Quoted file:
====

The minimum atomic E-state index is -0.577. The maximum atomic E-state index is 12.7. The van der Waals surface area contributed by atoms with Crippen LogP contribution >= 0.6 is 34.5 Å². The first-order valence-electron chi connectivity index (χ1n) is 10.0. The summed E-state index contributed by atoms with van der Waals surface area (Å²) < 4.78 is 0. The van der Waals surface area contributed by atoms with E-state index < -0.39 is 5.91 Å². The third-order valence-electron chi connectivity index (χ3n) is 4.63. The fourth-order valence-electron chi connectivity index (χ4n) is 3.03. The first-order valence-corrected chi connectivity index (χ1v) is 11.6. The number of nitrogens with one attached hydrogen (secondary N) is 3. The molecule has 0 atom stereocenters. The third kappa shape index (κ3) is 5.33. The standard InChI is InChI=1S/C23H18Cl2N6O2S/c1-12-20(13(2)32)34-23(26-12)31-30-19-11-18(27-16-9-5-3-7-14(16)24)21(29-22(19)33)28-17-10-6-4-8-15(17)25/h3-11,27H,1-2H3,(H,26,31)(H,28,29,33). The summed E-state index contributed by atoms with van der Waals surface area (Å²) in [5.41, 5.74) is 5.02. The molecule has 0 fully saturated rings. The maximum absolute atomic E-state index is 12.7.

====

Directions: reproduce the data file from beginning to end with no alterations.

The minimum atomic E-state index is -0.577. The maximum atomic E-state index is 12.7. The van der Waals surface area contributed by atoms with Crippen LogP contribution >= 0.6 is 34.5 Å². The first-order valence-electron chi connectivity index (χ1n) is 10.0. The summed E-state index contributed by atoms with van der Waals surface area (Å²) < 4.78 is 0. The van der Waals surface area contributed by atoms with E-state index < -0.39 is 5.91 Å². The third-order valence-electron chi connectivity index (χ3n) is 4.63. The fourth-order valence-electron chi connectivity index (χ4n) is 3.03. The first-order valence-corrected chi connectivity index (χ1v) is 11.6. The number of nitrogens with one attached hydrogen (secondary N) is 3. The molecule has 0 atom stereocenters. The third kappa shape index (κ3) is 5.33. The standard InChI is InChI=1S/C23H18Cl2N6O2S/c1-12-20(13(2)32)34-23(26-12)31-30-19-11-18(27-16-9-5-3-7-14(16)24)21(29-22(19)33)28-17-10-6-4-8-15(17)25/h3-11,27H,1-2H3,(H,26,31)(H,28,29,33). The summed E-state index contributed by atoms with van der Waals surface area (Å²) in [5.41, 5.74) is 5.02. The molecule has 0 fully saturated rings. The maximum absolute atomic E-state index is 12.7.